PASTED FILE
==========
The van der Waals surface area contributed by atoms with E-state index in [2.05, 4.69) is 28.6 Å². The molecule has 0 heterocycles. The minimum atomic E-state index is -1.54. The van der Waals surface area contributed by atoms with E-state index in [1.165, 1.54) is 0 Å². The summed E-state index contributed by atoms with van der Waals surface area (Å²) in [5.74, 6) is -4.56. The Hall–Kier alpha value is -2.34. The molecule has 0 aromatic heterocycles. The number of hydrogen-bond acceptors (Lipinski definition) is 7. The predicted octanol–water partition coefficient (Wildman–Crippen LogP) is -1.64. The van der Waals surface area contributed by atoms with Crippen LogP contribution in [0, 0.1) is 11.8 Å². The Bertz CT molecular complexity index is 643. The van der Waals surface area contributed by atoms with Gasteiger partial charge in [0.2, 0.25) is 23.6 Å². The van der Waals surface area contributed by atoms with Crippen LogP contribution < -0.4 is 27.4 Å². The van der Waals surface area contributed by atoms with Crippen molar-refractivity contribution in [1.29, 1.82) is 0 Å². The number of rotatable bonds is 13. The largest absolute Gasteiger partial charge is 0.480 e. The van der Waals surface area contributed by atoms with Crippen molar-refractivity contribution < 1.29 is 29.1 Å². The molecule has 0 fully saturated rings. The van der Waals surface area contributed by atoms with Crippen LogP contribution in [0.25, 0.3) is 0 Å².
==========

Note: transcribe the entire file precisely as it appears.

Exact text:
The van der Waals surface area contributed by atoms with E-state index in [2.05, 4.69) is 28.6 Å². The molecule has 0 heterocycles. The minimum atomic E-state index is -1.54. The van der Waals surface area contributed by atoms with E-state index in [1.165, 1.54) is 0 Å². The summed E-state index contributed by atoms with van der Waals surface area (Å²) in [5.74, 6) is -4.56. The Hall–Kier alpha value is -2.34. The molecule has 0 aromatic heterocycles. The number of hydrogen-bond acceptors (Lipinski definition) is 7. The predicted octanol–water partition coefficient (Wildman–Crippen LogP) is -1.64. The van der Waals surface area contributed by atoms with Crippen LogP contribution in [0, 0.1) is 11.8 Å². The Bertz CT molecular complexity index is 643. The van der Waals surface area contributed by atoms with Gasteiger partial charge in [0.2, 0.25) is 23.6 Å². The van der Waals surface area contributed by atoms with Crippen LogP contribution < -0.4 is 27.4 Å². The van der Waals surface area contributed by atoms with Crippen molar-refractivity contribution in [1.29, 1.82) is 0 Å². The number of rotatable bonds is 13. The largest absolute Gasteiger partial charge is 0.480 e. The van der Waals surface area contributed by atoms with Crippen molar-refractivity contribution < 1.29 is 29.1 Å². The molecule has 0 fully saturated rings. The van der Waals surface area contributed by atoms with Crippen LogP contribution in [0.25, 0.3) is 0 Å².